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Laptop powered via cigarette lighter?

Discussion in 'LEDs and Optoelectronics' started by Rsmo, Aug 24, 2011.

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  1. Rsmo

    Rsmo

    6
    0
    Jul 22, 2011
    Hi,

    I have a power inverter, about 300 watts, that I use with my car's cigarette lighter to power my cell phone charger.

    I have a Laptop that uses about 60 watts, maybe 75 at peak power.

    Do you guys think my cigarette lighter can safely power the laptop without blowing a fuse?

    Thanks
     
  2. davelectronic

    davelectronic

    1,087
    12
    Dec 13, 2010
    lighter socket power

    Hi there.
    Don't see why not, use the correct fuse for the laptops power, the fuse in the lighters plug, laptop power in watts, divided by its supply voltage, and thats your fuse, 20mm i expect, choose a quick blow type, 500ma above the laptops power should be ok, peak that is. Dave. :) PS the lighters plug top normally unscrews, your find the fuse in there, choose a fuse to match the laptops power requirements.
     
    Last edited: Aug 25, 2011
  3. Resqueline

    Resqueline

    2,848
    2
    Jul 31, 2009
    Car cig. lighters draw approx. 4A (50W) meaning the car fuse & wiring is at least 8A, most likely 10 or 15A, so you can safely draw at least 100W from it.
    How well the inverter behaves with the added load (& hence some extra voltage drop) is another matter. Just try it out, it won't blow anything.
     
  4. (*steve*)

    (*steve*) ¡sǝpodᴉʇuɐ ǝɥʇ ɹɐǝɥd Moderator

    25,497
    2,839
    Jan 21, 2010
    Well, maybe.

    I blew the fuse in the car when I was running my laptop from the cigarette lighter.

    It was fine until we stopped and I was running on battery for a while. The additional load to power the laptop *and* charge the battery was too much.
     
  5. poor mystic

    poor mystic

    1,074
    33
    Apr 8, 2011
    So was there a brown-out, where voltage fell, and the inverter began to draw a lot of current? I'm wondering which fuse blew?
     
  6. (*steve*)

    (*steve*) ¡sǝpodᴉʇuɐ ǝɥʇ ɹɐǝɥd Moderator

    25,497
    2,839
    Jan 21, 2010
    Car running, laptop battery charged. Inverter supplies power to laptop -- All OK

    Car stops. No power to inverter. Laptop battery supplies power -- All OK

    Car starts. Power to inverter. Inverter supplies power to run laptop *and* charge laptop battery. Car fuse to cigarette lighter blows.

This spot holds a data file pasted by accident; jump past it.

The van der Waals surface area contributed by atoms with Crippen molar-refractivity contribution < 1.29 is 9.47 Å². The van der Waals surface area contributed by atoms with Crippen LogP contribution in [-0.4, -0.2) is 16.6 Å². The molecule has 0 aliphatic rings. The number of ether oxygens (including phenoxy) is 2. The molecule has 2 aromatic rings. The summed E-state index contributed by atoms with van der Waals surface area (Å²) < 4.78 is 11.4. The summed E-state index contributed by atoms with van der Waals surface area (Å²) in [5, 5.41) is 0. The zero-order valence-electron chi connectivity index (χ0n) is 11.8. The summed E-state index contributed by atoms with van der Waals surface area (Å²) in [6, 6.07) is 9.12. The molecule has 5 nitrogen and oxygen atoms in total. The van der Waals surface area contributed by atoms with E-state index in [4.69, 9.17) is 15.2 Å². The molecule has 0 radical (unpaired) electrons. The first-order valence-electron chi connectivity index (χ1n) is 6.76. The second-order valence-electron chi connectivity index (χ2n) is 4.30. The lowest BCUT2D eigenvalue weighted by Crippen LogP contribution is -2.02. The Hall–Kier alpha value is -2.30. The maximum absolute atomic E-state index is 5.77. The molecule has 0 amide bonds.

Moral of the story is that a laptop draws significantly more power while charging its battery (which is kinda obvious, but...)
     
  7. Rsmo

    Rsmo

    6
    0
    Jul 22, 2011
    I finally tried this today. The inverter made a loud, continuous beeping noise and shut off power to the laptop, so that tells me the laptop was drawing too much power.

    I made 100% sure the laptop's battery was fully charged due to what you guys said.

    So now that I know the cigarette lighter is not an option I am getting an inverter that can draw power from the battery terminals of the car.

    This is the one I'm getting:

    http://www.walmart.com/ip/XO-Vision-600W-DC-to-AC-Power-Inverter/15779978
     
  8. Resqueline

    Resqueline

    2,848
    2
    Jul 31, 2009
    Connecting the inverter to the car before or after connecting the laptop PSU may give different results. I've seen some of them being a little tricky in getting started.

    I'd rather buy a 12V to 19V inverter supplying the laptop directly with just one unit, to avoid the complex, bulky & inefficient step via mains voltage.
    Unless you need the mains & USB outlets for other purposes too of course.

    Steve, do you remember how big that car fuse was? Did you notice if it blew when you turned the ignition on or when the engine started? Could the car starting have defeated some soft-start function in the inverter?
    Some cars supply the cig lighter independently of ignition and some shut it off with ignition.
     
  9. (*steve*)

    (*steve*) ¡sǝpodᴉʇuɐ ǝɥʇ ɹɐǝɥd Moderator

    25,497
    2,839
    Jan 21, 2010
    It was quite a while ago.

    As I recall, the fuse blew a short while after the car was started again. It was a "slight overload" failure rather than a sudden gross overload.

    I think it was a 10A fuse. The same circuit also powered a number of other accessories (which is what made me less popular)
     
  10. sktan

    sktan

    3
    0
    Feb 27, 2015
    Got a picture?
     
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